The Old Man of Hoy is the tallest sea stack in Europe at 137m and an impressive natural site for those who are sick of all the archeological sites around the Orkney Isles. Originally a headland, the sea stack is created when the force of the sea washes swirls and causes pressure on the land between the stack and the mainland until it falls away leaving just its very edge as a stack. Early drawings show the stack with an arch extending from its base, which has since been swept away, from hence it gets its name since it looked like a bent old man.
The island of Hoy is the second largest of the Orkney archipelago, just off the Orkney mainland and is said to have got its name from the old norse meaning high island as it is the only island in the chain to have any high land with the highest point being Ward Hill at 479m.
Hoy can be reached from Stomness (foot passengers only) or from Houton a couple of miles east if you are wanting to take your car. Personally if you do have a car it can be worth taking unless you are prepared for a lot of walking as public transport is scarce. The village of Rackwick is the usual starting off point for a 3 mile walk to the cliffs facing the sea stack itself. This is a really beautiful walk and since there are not roads out to the Old Man of Hoy it is necessary if you want to see the stack. I was told to give 3 hours for the walk there and back but I would not count myself as at all fit (and I'm asthmatic) and it took around 45 minutes each way. The walk is really beautiful as at the start there is a bit of a scramble up one of the hills near a cliff edge and then stunning views over the island, beach and across to the rest of the Orkneys. I was there on a sunny summer day but there is still a feeling of wild remoteness as you realise that there is nothing east until you hit Canada and very little to the north.
The start of the walk is by far the hardest as from there it is a well constructed footpath winding around the edge of the cliffs before cutting across to the cliffs that face the stack. The path I felt took away from some of the fun of the walk but it does mean that almost anyone can go to see the Old Man-I saw a number of young families and older people on the trail. Approaching the seastack is quite spectacular as you creep up to peer over the edge at the raging sea below (as I said I was there on a sunny day and still the sea seemed very powerful bashing against the cliffs). The stack itself can seem solid and vulnerable at the same time as this huge piece of rock looks so huge and immoveable yet is also quite visibly crumbing in some places as the weather and sea take their toll. Seeing sea birds circle around below you and flying back and forward from the island out to the stack is quite an unusual feeling. The colours are wonderful also as the cliffs and stack are a brilliant red sandstone against the greens and purple of the grass and heather.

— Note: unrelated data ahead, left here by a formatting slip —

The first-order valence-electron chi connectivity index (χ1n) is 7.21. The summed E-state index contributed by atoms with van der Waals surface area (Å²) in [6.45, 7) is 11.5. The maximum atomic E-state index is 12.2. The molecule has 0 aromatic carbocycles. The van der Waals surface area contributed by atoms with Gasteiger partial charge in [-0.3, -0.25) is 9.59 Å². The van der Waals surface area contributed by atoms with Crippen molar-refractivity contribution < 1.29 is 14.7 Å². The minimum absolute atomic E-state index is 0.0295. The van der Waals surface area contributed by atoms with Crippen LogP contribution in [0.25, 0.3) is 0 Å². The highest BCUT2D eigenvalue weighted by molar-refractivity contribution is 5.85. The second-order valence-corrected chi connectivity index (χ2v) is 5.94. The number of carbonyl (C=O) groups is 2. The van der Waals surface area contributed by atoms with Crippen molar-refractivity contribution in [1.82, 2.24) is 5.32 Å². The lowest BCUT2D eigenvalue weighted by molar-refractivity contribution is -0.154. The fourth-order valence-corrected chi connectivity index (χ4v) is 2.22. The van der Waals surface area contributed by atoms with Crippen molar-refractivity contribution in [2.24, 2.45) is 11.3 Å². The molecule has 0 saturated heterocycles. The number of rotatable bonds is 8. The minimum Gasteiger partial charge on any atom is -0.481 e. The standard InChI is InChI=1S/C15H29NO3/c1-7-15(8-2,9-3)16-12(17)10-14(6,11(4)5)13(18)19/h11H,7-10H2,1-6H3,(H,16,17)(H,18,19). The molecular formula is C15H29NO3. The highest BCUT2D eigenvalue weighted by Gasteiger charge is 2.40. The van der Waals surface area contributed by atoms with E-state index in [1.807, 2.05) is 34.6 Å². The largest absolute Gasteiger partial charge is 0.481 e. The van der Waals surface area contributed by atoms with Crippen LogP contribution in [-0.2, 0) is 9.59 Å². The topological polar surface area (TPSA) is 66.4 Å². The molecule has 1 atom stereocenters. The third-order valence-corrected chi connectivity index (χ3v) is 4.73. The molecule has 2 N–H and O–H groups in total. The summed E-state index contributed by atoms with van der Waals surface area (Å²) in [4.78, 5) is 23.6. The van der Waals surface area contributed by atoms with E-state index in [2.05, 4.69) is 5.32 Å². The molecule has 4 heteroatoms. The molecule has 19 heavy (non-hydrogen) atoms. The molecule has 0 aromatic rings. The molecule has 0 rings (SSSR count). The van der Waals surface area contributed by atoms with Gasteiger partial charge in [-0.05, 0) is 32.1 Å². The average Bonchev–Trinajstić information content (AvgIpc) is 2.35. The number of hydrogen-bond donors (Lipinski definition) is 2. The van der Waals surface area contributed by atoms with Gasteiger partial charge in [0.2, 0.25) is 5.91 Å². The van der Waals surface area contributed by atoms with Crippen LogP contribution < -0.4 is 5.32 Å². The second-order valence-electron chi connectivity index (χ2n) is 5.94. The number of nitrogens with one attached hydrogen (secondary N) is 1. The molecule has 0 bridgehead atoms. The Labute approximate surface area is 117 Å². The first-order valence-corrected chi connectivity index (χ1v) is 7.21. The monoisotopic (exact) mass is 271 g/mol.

The Old Man of Hoy is a famous climbing destination since the first ascent in 1966 by Chris Bonnigton and others (I am too young but my mum remembers this as a major television event!) and has a few different routes of varying difficulties. A RAF logbook is buried under a cairn at the top to log successful climbs. When I visited the site a few months ago there were a pair climbing up the stack which was mesmerising to watch-even standing on the cliff looking over at them was enough to give me vertigo but I'm sure many experienced climbers would love to try it. Just check out all usual information for climbing and also as I've been told that the climb is illegal now because of the instability of the stack it should be worth looking into this also.
Apparently there are indications that the stack may collapse relatively soon as natural erosion takes its toll so it may be worth going to see it sooner rather than later! Overall this is quite an unusual site and shows the power of nature in all its glory whilst simultaneously being in a beuatiful setting that would make a glorious walk even without the Old Man at the end-well worth the effort!